suspending tubing on the tubing hanger supported within the subsea production member and forming a tubing annulus with the casing; and
forming an access passageway from the tubing annulus to and through the access aperture in the tubing hanger and then through the lateral access bore in the production member to the surface.
11. The method of claim 10 further including a member engaging the production member and casing hanger and extending between the production member and casing hanger to form an casing annulus passageway.
12. A method for the workover of a well, comprising:
(a) disposing on a wellhead a production member with a central bore;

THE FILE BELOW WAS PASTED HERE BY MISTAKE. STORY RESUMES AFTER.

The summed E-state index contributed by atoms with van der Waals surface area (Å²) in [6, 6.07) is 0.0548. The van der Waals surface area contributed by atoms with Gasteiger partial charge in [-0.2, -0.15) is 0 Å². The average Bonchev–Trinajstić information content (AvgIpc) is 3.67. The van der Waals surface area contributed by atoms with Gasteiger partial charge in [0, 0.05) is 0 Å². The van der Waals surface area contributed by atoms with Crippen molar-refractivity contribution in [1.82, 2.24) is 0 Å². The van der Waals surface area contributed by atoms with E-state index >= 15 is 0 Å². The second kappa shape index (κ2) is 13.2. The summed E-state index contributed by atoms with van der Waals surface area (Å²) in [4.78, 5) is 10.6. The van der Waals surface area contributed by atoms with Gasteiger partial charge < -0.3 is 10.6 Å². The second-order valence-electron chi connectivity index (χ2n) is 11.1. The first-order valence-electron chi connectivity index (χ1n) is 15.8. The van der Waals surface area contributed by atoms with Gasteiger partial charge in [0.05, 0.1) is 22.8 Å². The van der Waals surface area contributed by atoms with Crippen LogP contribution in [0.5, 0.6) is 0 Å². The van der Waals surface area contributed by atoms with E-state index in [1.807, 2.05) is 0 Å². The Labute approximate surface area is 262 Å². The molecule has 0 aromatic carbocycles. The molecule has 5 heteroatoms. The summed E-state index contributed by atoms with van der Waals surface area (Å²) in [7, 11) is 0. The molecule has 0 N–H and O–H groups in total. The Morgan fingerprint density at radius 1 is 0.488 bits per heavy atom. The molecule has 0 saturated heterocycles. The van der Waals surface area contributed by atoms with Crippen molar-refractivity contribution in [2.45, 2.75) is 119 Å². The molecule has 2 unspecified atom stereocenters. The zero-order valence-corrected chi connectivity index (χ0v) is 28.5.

(b) attaching a blowout prevention member having a BOP bore above the production member;
(c) lowering tubing on a tubing hanger through the BOP bore of the blowout prevention member and into the central bore of the production member;
(d) supporting the tubing hanger within the production member;
(e) forming a flow passageway between the BOP bore and a portion of the central bore;
(f) forming a flowbore through the tubing and an annulus around the tubing;
(g) forming a production passageway from the flowbore, through a lateral port in the tubing hanger and through the wall of the production member;
(h) closing the bore of the tubing hanger above the lateral port;
(i) forming an annulus passageway from the annulus through the wall of the production member to the portion of the central bore;
(j) producing the well through the production passageway;
(k) circulating fluids through the annulus passageway;
(l) working over the well; and
repeating steps (h) through (j) above.